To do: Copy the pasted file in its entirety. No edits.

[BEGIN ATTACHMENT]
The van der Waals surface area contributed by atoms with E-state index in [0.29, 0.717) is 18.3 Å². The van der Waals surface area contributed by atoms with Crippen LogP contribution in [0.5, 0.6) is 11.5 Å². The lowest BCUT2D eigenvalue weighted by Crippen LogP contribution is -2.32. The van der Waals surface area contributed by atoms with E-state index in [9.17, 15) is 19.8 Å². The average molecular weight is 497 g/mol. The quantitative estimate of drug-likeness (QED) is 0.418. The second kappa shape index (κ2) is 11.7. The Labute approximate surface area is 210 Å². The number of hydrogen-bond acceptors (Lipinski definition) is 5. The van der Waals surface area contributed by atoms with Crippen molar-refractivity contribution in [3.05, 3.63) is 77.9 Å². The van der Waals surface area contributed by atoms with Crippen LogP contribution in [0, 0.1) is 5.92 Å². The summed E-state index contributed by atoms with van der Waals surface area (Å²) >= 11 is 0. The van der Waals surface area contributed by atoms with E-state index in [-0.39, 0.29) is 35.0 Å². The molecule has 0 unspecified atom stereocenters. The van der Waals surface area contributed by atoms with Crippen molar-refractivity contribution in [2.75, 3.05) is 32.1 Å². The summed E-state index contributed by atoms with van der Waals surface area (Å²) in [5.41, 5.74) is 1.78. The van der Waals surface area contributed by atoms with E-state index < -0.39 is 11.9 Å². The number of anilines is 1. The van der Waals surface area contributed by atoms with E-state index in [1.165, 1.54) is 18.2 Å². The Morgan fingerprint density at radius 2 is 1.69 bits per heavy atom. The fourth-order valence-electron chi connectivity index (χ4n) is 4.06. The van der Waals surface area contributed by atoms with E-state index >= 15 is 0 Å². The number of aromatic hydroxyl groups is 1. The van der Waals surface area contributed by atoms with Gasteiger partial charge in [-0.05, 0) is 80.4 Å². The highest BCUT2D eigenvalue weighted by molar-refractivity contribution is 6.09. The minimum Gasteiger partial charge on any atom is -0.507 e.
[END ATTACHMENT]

The van der Waals surface area contributed by atoms with E-state index in [0.29, 0.717) is 18.3 Å². The van der Waals surface area contributed by atoms with Crippen LogP contribution in [0.5, 0.6) is 11.5 Å². The lowest BCUT2D eigenvalue weighted by Crippen LogP contribution is -2.32. The van der Waals surface area contributed by atoms with E-state index in [9.17, 15) is 19.8 Å². The average molecular weight is 497 g/mol. The quantitative estimate of drug-likeness (QED) is 0.418. The second kappa shape index (κ2) is 11.7. The Labute approximate surface area is 210 Å². The number of hydrogen-bond acceptors (Lipinski definition) is 5. The van der Waals surface area contributed by atoms with Crippen molar-refractivity contribution in [3.05, 3.63) is 77.9 Å². The van der Waals surface area contributed by atoms with Crippen LogP contribution in [0, 0.1) is 5.92 Å². The summed E-state index contributed by atoms with van der Waals surface area (Å²) >= 11 is 0. The van der Waals surface area contributed by atoms with E-state index in [-0.39, 0.29) is 35.0 Å². The molecule has 0 unspecified atom stereocenters. The van der Waals surface area contributed by atoms with Crippen molar-refractivity contribution in [2.75, 3.05) is 32.1 Å². The summed E-state index contributed by atoms with van der Waals surface area (Å²) in [5.41, 5.74) is 1.78. The van der Waals surface area contributed by atoms with E-state index < -0.39 is 11.9 Å². The number of anilines is 1. The van der Waals surface area contributed by atoms with E-state index in [1.165, 1.54) is 18.2 Å². The Morgan fingerprint density at radius 2 is 1.69 bits per heavy atom. The fourth-order valence-electron chi connectivity index (χ4n) is 4.06. The van der Waals surface area contributed by atoms with E-state index >= 15 is 0 Å². The number of aromatic hydroxyl groups is 1. The van der Waals surface area contributed by atoms with Gasteiger partial charge in [-0.05, 0) is 80.4 Å². The highest BCUT2D eigenvalue weighted by molar-refractivity contribution is 6.09. The minimum Gasteiger partial charge on any atom is -0.507 e.